Buried at the bottom of an article over on World Trade that purported to offer insights into the next generation of outsourcing while, in reality, at least in SI’s opinion, offering none, was a little sidebar on the business case for Colombia that is worth checking out. According to the article (which focusses on an Argentina-based IT provider with a large operation in Colombia), Colombia, which is rated higher by the World Bank than Peru, Panama, Chile, Mexico, and Brazil as the “best place” to business, should be a locale of choice for North American operations to outsource to. Citing:
and a strong work ethic
- government resources
and wealth in the region
- a strong talent pool
which is highly qualified (with over 50,000 IT and BPO professionals) and well educated with 67,000 graduates being produced every year in in Bogota alone
- plentiful real estate
which is affordable
- international experience
as a relevant percentage of the younger generation has been to, or lived in, the US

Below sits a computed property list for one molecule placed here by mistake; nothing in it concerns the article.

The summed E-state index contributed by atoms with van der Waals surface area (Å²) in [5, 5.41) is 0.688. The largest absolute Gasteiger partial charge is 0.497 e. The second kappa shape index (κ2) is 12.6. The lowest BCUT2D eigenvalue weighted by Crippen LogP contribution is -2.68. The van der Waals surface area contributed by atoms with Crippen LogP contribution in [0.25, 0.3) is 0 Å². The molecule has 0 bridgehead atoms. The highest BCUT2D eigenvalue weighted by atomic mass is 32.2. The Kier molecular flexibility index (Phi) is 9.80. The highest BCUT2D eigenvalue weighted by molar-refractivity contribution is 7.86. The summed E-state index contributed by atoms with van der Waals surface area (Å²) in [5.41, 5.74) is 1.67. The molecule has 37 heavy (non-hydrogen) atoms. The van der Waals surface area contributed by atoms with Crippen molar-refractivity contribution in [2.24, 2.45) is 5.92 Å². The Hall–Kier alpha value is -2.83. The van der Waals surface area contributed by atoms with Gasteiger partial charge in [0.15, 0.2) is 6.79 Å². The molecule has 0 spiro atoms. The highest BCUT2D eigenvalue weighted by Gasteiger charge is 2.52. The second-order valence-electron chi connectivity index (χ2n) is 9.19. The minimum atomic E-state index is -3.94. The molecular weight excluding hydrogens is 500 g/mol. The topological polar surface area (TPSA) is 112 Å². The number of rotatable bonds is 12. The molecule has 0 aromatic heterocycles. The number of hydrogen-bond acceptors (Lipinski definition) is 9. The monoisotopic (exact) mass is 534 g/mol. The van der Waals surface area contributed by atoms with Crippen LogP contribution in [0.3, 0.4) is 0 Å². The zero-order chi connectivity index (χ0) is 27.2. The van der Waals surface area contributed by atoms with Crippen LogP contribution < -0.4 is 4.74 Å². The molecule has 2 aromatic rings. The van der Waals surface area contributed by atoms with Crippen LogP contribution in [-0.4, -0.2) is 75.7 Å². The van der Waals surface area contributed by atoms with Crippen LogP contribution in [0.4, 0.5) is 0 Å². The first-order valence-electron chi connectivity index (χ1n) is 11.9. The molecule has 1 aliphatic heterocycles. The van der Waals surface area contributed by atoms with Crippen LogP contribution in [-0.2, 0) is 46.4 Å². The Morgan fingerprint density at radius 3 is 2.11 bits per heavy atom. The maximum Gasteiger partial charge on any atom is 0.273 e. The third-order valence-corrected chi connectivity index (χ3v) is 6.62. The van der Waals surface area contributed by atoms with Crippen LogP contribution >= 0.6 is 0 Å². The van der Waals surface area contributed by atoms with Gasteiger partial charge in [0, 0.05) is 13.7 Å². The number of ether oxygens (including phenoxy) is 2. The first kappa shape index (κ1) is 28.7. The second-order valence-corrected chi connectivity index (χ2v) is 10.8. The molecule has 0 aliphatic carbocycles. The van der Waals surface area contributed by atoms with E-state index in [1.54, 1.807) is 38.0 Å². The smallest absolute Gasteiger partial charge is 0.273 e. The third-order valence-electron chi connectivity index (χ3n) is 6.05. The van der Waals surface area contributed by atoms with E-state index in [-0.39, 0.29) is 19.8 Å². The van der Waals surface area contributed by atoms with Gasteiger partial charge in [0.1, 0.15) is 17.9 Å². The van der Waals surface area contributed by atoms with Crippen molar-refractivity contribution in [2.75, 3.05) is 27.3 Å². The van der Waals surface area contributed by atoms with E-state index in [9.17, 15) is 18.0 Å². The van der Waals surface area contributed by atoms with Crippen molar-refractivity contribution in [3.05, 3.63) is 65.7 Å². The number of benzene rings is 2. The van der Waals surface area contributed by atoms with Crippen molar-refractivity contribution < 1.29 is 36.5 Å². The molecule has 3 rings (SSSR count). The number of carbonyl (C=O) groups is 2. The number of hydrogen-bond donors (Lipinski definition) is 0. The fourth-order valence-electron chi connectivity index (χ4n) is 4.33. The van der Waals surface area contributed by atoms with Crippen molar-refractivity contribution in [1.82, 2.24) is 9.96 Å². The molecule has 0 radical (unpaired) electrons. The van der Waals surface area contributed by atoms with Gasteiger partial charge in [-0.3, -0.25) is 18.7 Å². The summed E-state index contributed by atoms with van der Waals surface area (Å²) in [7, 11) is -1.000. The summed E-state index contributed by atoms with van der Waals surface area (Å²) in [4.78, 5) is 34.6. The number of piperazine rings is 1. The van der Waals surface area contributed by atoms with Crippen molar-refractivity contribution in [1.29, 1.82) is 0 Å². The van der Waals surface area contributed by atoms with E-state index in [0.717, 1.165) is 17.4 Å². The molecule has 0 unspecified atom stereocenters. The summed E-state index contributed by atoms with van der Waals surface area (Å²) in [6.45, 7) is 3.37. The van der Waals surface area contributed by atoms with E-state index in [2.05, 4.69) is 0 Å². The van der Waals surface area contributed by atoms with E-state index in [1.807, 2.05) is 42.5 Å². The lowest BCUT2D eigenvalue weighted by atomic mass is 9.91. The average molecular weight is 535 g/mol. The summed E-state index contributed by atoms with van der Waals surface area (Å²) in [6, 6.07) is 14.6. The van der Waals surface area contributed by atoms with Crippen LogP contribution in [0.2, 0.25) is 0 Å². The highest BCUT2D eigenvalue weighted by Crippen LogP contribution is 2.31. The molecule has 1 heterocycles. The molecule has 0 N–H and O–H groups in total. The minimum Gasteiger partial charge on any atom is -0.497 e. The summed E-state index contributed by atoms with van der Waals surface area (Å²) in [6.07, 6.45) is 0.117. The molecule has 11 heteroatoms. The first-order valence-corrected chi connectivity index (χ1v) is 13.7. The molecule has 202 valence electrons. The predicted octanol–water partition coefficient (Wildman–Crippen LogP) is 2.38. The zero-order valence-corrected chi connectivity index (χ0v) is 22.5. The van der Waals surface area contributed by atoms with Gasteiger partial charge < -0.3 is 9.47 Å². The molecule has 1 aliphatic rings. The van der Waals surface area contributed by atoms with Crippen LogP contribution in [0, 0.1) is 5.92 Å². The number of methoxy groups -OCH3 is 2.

- time zones
which are “local” to North America
- a strong cultural fit
as the culture is more aggressive (in comparison to eastern cultures where subordinates won’t do anything until being told to do so by a manager)
- English aptitude
which is official in San Andres and Providence islands, is now being spoken by a larger percentage of the population (eventhough EF Education First ranks Colombia in the bottom five in a recent study of English learners in 44 countries, source)
- Free Trade Zones
which are very business friendly
- the El Dorado airport
which handles more cargo than any other Latin American airport
- the Conferias Pavilion